American Nurses Association Letter to Reid nuCategories/MediaResources/PressRelease s/2009-PR/ANA-President-Letter-Senator-R eed.aspx

December 18, 2009
Senator Harry Reid
Senate Majority Leader
S-221 Capitol Building
Washington, D.C. 20510-7020

Dear Senator Reid:
On behalf of the American Nurses Association (ANA), the only full-service professional organization representing the interests of the nation's 2.9 million Registered Nurses
through its 51 constituent member associations, I am writing to urge you to keep the democratic process moving in the Senate by voting to end debate on H.R. 3590, the Patient Protection and Affordable Care Act.
Nurses across this country have waited decades for this historic moment and the time is at hand. While political maneuvering delays reform, our patient's needs are not on hold.
The uninsured and underinsured continue to delay or forgo much-needed care; they continue to arrive in the emergency rooms across the country for conditions that could have been easily prevented with access to primary care--we are paying a high price for inaction. Quality health care for all should not be a partisan or political issue.
While we realize that no piece of legislation is perfect, we also realize that doing nothing is not an option. We know that passage of H.R. 3590 represents our only hope for muchneeded,
comprehensive, and meaningful reform of our nation's healthcare system.
America's nurses understand the cost of inaction--we cannot afford to wait--it must be done before the end of the year.
Once again, the need for fundamental reform of the U.S. health care system is critical.
ANA and nurses around the country are ready to work with you. We are almost there.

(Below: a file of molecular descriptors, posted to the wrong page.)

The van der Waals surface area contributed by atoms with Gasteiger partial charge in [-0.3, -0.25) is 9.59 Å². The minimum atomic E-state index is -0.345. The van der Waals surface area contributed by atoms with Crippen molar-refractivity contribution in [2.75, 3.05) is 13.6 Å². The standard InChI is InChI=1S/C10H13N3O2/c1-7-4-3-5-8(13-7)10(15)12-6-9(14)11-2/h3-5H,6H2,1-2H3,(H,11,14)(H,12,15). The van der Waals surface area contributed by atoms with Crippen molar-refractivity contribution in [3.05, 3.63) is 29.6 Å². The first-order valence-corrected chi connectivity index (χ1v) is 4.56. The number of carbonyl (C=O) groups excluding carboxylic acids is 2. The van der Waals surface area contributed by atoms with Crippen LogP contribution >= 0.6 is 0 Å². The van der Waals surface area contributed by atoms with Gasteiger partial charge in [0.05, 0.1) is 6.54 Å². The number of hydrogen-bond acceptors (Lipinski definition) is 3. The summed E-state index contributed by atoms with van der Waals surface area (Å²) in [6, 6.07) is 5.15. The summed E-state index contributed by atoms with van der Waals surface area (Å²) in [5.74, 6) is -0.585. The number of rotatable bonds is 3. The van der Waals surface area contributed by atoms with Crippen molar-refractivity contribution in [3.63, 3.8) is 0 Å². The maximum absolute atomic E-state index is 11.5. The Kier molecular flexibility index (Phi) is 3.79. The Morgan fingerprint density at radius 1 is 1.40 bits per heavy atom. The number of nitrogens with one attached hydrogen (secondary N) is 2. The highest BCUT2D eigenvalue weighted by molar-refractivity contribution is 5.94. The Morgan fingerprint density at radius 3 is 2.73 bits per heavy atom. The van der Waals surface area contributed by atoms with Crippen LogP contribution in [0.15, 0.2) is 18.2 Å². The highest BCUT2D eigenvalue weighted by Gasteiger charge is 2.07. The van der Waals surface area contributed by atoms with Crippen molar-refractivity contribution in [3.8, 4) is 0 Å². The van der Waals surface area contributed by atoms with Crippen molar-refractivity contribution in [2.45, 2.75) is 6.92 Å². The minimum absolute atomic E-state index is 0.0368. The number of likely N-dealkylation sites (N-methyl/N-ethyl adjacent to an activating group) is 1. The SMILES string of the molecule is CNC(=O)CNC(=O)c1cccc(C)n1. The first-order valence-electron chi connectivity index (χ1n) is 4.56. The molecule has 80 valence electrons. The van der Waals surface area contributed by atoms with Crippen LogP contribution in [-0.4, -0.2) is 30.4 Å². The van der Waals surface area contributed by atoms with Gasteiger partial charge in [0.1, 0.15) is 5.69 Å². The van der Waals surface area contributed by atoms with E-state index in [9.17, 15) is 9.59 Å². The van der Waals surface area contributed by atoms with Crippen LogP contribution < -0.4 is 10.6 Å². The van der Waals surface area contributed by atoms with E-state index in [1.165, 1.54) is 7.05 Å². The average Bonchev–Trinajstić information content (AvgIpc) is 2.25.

Please vote YES to end the debate on H.R. 3590, the Patient Protection and Affordable
Care Act and move the process forward towards a final vote of passage.
Rebecca M. Patton, MSN, RN, CNOR

They join the American Medical Association, AARP, American Hospital Association, and (according to his widow) Ted Kennedy would be voting for the Senate Bill if he weren't dead.

Please don't use this Diary to trash Nurses.

Tags: aarp, AHA, AMA, ANA, Senate Health Bill, Ted (all tags)



Re: thatis a professional org

I'm waiting for the American Cornhole Association to chime in before I make my decision.

by fogiv 2009-12-23 08:36AM | 0 recs

i OWN you.

by fogiv 2009-12-23 09:00AM | 0 recs

by ND22 2009-12-23 09:03AM | 0 recs
Re: American Nurses Association Letter to Reid

I was watching C-SPAN before the vote Monday night and Harry Reid was talking about "the AARP, the American Association of Colored..." before realizing he was getting them mixed up with the NAACP.  Just another reason it's dangerous to hold a vote at 1am.

by Steve M 2009-12-23 09:13AM | 0 recs

That is funny!

by chrisblask 2009-12-23 10:58AM | 0 recs

It offends me that you bring in Kennedy's name on this. The lion would have been roaring and we would have had a better bill. One that won't take away my health care and give it to insurance companies.

That's what I believe.

by luckymortal 2009-12-23 09:37AM | 0 recs
Re: offended.

you knew him better than his wife?  okay.

by fogiv 2009-12-23 09:52AM | 0 recs
Re: offended.

His wife doesn't think we'd have a better bill if he'd worked on it?

by luckymortal 2009-12-23 10:29AM | 0 recs
Re: offended.

she supports the bill because she seems to think he would too.  Would his involvement have improved the process or the results?  We'll never fucking know, but I'm 99.9999998% sure he'd vote to pass.  Are you not?

by fogiv 2009-12-23 10:45AM | 0 recs
His wife thinks we have this bill.

and she's right.

Ezra Klein makes a good case for what's good about the bill in response to whazzername's lap-dogging to the FOX-viewing Tea Party fruit cakes:

For the nearly 50 million Americans caught in the ranks of the uninsured, here's the deal: The bill expands Medicaid, a public program, to cover about 20 million of, uh, "you." Private insurance gets nothing. If you make more than 133 percent of the poverty line, but less than 400 percent, there's a huge system of new subsidies to help you afford private coverage. There are also new regulations on insurers forcing them to spend between 80 percent and 85 percent of every premium dollar on medical care, barring them from rejecting you or charging you higher premiums due to preexisting conditions, ensuring they can't place any annual caps on insurance benefits, and more.